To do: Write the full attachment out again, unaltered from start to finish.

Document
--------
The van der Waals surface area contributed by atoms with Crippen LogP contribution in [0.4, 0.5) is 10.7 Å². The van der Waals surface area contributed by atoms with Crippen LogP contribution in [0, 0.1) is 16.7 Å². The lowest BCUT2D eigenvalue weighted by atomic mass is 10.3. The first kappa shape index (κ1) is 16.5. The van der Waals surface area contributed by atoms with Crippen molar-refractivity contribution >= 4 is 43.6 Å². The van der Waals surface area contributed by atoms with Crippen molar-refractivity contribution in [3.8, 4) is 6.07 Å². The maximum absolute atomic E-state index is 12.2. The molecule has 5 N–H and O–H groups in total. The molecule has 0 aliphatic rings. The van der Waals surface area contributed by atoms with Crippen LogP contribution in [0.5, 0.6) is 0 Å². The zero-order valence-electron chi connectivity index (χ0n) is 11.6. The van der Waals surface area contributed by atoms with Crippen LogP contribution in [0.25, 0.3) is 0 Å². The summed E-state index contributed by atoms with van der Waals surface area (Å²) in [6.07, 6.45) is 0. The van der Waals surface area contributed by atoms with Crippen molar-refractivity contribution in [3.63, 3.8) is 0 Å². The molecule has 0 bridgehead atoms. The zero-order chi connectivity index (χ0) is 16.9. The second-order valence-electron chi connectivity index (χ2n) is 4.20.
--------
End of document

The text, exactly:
The van der Waals surface area contributed by atoms with Crippen LogP contribution in [0.4, 0.5) is 10.7 Å². The van der Waals surface area contributed by atoms with Crippen LogP contribution in [0, 0.1) is 16.7 Å². The lowest BCUT2D eigenvalue weighted by atomic mass is 10.3. The first kappa shape index (κ1) is 16.5. The van der Waals surface area contributed by atoms with Crippen molar-refractivity contribution >= 4 is 43.6 Å². The van der Waals surface area contributed by atoms with Crippen molar-refractivity contribution in [3.8, 4) is 6.07 Å². The maximum absolute atomic E-state index is 12.2. The molecule has 5 N–H and O–H groups in total. The molecule has 0 aliphatic rings. The van der Waals surface area contributed by atoms with Crippen LogP contribution in [0.5, 0.6) is 0 Å². The zero-order valence-electron chi connectivity index (χ0n) is 11.6. The van der Waals surface area contributed by atoms with Crippen LogP contribution in [0.25, 0.3) is 0 Å². The summed E-state index contributed by atoms with van der Waals surface area (Å²) in [6.07, 6.45) is 0. The van der Waals surface area contributed by atoms with Crippen molar-refractivity contribution in [3.63, 3.8) is 0 Å². The molecule has 0 bridgehead atoms. The zero-order chi connectivity index (χ0) is 16.9. The second-order valence-electron chi connectivity index (χ2n) is 4.20.